For that matter, can we please put to bed this idea that we need a CEO-type as President? That was one of the main selling points of Bush 43, and look how that turned out. Business and government are supposed to be two separate elements, and now that Citizens United has given business the power to spend unlimited sums of money on elections, it’s more important than ever that we draw a sharp line between business and government and make sure that government has similar powers to keep business in check. If you want to help business then go into business, not government.
Speaking of Citizens United, a constitutional amendment to limit, if not eliminate, the influence of corporate money on our politics should also be a top priority. This was the case as soon as the decision was announced, but right now is the perfect time to jump on this while people still have a bad taste in their mouths over the glut of political commercials that all that money paid for. (It’s still continuing; even after the election I’m seeing ads on YouTube about cutting social spending before the “scary Chinese” take us over.) Even if the lack of success of conservative super PACs to influence key elections this year has been enough to drag the phrase “epic fail” out of mothballs for a few days, that may not be the case in future elections, and it may take just one successful election for Republicans to erect further roadblocks to removing the influence of big money in politics.
One last note to big businesses, particularly the CEOs of those business who funneled so much money into these conservative super PACs to no effect: If you had taken that money you gave to Karl Rove and the Koch brothers and their ilk, and instead used it to improve your products and services before the government is obliged to step in and regulate you to protect its citizens, you would have at least gotten something out of your money, not to mention that you’d have fewer people like me watching and criticizing your every move. Heck, use your money to champion socially-conscious business practices and you might even get some of us on your side.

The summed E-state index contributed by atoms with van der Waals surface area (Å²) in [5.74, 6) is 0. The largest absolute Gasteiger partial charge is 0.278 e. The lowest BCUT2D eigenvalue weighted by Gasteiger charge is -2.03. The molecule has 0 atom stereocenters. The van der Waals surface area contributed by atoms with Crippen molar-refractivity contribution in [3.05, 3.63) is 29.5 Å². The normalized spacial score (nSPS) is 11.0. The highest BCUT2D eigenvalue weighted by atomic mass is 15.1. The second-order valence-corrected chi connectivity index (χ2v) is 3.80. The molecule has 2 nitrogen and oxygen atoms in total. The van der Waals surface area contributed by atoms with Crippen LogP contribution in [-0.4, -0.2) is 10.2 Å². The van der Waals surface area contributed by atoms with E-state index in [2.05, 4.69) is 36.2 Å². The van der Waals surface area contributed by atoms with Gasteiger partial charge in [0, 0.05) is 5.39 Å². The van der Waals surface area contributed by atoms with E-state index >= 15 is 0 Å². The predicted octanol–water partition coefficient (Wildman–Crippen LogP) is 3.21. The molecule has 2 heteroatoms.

Jill Stein doubling Cynthia McKinney’s vote total when she ran as the Green Party candidate four years ago is kind of blunted by the fact that Ralph Nader didn’t run this year, and Stein didn’t even pull half the Nader voters to her this year. The Green Party could use a recognizable name and face, although we were mostly in agreement this year that Roseanne wasn’t what we needed (and thank Goddess for that). We need a progressive with a national profile and sound ideas, as well as proven success as a candidate for public office. I have someone in mind, but unfortunately she’s about to become the junior Democratic Senator from Massachusetts, and I don’t think she’d be amenable to changing party affiliation so early in her political career. Gary Johnson doubling the Libertarians’ vote total from 2008 is also commendable, but future Libertarian success may be dependent on Republicans continuing to put out comically flawed candidates — gee, looking at it that way, the Libertarian Party could be a viable party national party sometime in the next decade.
Finally, if the legalization of marijuana in Washington and Colorado isn’t enough reason to trigger a real national conversation on marijuana legalization, I don’t know what will. Once we get that conversation started, can we also start one on legalizing prostitution? That would be an interesting talk, and, well, it would help me sell a certain novel I’m trying to get published. Just a thought.